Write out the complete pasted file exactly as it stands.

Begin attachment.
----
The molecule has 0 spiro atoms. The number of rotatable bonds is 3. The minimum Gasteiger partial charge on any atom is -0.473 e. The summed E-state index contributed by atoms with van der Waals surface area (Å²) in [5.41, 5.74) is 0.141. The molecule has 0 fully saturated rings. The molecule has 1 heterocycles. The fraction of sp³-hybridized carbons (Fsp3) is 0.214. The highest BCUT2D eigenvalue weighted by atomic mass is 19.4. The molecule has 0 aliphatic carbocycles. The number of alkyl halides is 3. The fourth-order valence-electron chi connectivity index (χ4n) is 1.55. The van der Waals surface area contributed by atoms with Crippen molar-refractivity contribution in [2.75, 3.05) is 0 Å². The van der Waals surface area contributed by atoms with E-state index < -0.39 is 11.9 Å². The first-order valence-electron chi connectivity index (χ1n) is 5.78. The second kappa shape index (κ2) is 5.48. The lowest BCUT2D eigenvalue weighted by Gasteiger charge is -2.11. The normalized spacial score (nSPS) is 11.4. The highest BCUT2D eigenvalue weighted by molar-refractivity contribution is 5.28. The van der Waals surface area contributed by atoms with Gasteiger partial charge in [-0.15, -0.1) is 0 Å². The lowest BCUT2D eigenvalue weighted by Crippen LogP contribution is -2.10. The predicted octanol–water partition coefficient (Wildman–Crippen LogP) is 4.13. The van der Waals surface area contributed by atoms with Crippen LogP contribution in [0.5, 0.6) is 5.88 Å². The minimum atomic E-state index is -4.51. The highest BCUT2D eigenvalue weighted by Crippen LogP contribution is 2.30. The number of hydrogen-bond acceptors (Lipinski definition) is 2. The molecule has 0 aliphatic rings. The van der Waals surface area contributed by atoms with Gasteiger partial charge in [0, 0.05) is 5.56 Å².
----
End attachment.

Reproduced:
The molecule has 0 spiro atoms. The number of rotatable bonds is 3. The minimum Gasteiger partial charge on any atom is -0.473 e. The summed E-state index contributed by atoms with van der Waals surface area (Å²) in [5.41, 5.74) is 0.141. The molecule has 0 fully saturated rings. The molecule has 1 heterocycles. The fraction of sp³-hybridized carbons (Fsp3) is 0.214. The highest BCUT2D eigenvalue weighted by atomic mass is 19.4. The molecule has 0 aliphatic carbocycles. The number of alkyl halides is 3. The fourth-order valence-electron chi connectivity index (χ4n) is 1.55. The van der Waals surface area contributed by atoms with Crippen molar-refractivity contribution in [2.75, 3.05) is 0 Å². The van der Waals surface area contributed by atoms with E-state index < -0.39 is 11.9 Å². The first-order valence-electron chi connectivity index (χ1n) is 5.78. The second kappa shape index (κ2) is 5.48. The lowest BCUT2D eigenvalue weighted by Gasteiger charge is -2.11. The normalized spacial score (nSPS) is 11.4. The highest BCUT2D eigenvalue weighted by molar-refractivity contribution is 5.28. The van der Waals surface area contributed by atoms with Gasteiger partial charge in [-0.15, -0.1) is 0 Å². The lowest BCUT2D eigenvalue weighted by Crippen LogP contribution is -2.10. The predicted octanol–water partition coefficient (Wildman–Crippen LogP) is 4.13. The van der Waals surface area contributed by atoms with Crippen LogP contribution in [0.5, 0.6) is 5.88 Å². The minimum atomic E-state index is -4.51. The highest BCUT2D eigenvalue weighted by Crippen LogP contribution is 2.30. The number of hydrogen-bond acceptors (Lipinski definition) is 2. The molecule has 0 aliphatic rings. The van der Waals surface area contributed by atoms with Gasteiger partial charge in [0, 0.05) is 5.56 Å².